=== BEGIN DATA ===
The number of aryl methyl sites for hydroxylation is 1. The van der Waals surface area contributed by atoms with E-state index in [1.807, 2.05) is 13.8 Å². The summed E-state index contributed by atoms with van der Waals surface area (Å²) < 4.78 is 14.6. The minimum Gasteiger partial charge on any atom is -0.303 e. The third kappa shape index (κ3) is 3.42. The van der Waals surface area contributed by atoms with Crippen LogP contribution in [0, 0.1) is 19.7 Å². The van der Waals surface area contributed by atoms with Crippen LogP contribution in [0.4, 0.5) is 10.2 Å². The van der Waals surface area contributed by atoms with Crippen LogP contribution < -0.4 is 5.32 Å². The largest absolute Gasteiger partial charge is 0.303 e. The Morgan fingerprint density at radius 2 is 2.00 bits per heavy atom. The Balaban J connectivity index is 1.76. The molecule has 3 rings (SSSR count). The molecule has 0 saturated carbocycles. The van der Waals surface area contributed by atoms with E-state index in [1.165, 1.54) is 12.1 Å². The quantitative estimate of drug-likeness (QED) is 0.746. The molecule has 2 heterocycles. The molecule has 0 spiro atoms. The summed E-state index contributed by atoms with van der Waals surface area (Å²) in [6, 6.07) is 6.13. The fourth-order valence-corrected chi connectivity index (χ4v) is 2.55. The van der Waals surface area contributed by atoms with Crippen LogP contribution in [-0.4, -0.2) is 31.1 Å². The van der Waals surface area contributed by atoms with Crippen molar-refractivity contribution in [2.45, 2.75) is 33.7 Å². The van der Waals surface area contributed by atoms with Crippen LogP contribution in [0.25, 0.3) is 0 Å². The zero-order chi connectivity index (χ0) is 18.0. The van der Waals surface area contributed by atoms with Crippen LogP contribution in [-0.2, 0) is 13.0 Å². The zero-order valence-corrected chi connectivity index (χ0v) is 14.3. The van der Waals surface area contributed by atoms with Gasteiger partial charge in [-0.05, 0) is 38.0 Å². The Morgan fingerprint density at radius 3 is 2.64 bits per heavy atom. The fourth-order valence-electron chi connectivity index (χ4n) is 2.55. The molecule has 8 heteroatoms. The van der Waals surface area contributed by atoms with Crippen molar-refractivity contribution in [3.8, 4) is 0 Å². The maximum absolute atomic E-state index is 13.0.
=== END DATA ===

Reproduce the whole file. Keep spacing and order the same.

The number of aryl methyl sites for hydroxylation is 1. The van der Waals surface area contributed by atoms with E-state index in [1.807, 2.05) is 13.8 Å². The summed E-state index contributed by atoms with van der Waals surface area (Å²) < 4.78 is 14.6. The minimum Gasteiger partial charge on any atom is -0.303 e. The third kappa shape index (κ3) is 3.42. The van der Waals surface area contributed by atoms with Crippen LogP contribution in [0, 0.1) is 19.7 Å². The van der Waals surface area contributed by atoms with Crippen LogP contribution in [0.4, 0.5) is 10.2 Å². The van der Waals surface area contributed by atoms with Crippen LogP contribution < -0.4 is 5.32 Å². The largest absolute Gasteiger partial charge is 0.303 e. The Morgan fingerprint density at radius 2 is 2.00 bits per heavy atom. The Balaban J connectivity index is 1.76. The molecule has 3 rings (SSSR count). The molecule has 0 saturated carbocycles. The van der Waals surface area contributed by atoms with E-state index in [1.165, 1.54) is 12.1 Å². The quantitative estimate of drug-likeness (QED) is 0.746. The molecule has 2 heterocycles. The molecule has 0 spiro atoms. The summed E-state index contributed by atoms with van der Waals surface area (Å²) in [6, 6.07) is 6.13. The fourth-order valence-corrected chi connectivity index (χ4v) is 2.55. The van der Waals surface area contributed by atoms with Crippen LogP contribution in [-0.4, -0.2) is 31.1 Å². The van der Waals surface area contributed by atoms with Crippen molar-refractivity contribution in [2.45, 2.75) is 33.7 Å². The van der Waals surface area contributed by atoms with Crippen LogP contribution in [0.25, 0.3) is 0 Å². The zero-order chi connectivity index (χ0) is 18.0. The van der Waals surface area contributed by atoms with Crippen LogP contribution in [-0.2, 0) is 13.0 Å². The zero-order valence-corrected chi connectivity index (χ0v) is 14.3. The van der Waals surface area contributed by atoms with Gasteiger partial charge in [-0.05, 0) is 38.0 Å². The Morgan fingerprint density at radius 3 is 2.64 bits per heavy atom. The fourth-order valence-electron chi connectivity index (χ4n) is 2.55. The molecule has 8 heteroatoms. The van der Waals surface area contributed by atoms with Crippen molar-refractivity contribution in [3.8, 4) is 0 Å². The maximum absolute atomic E-state index is 13.0.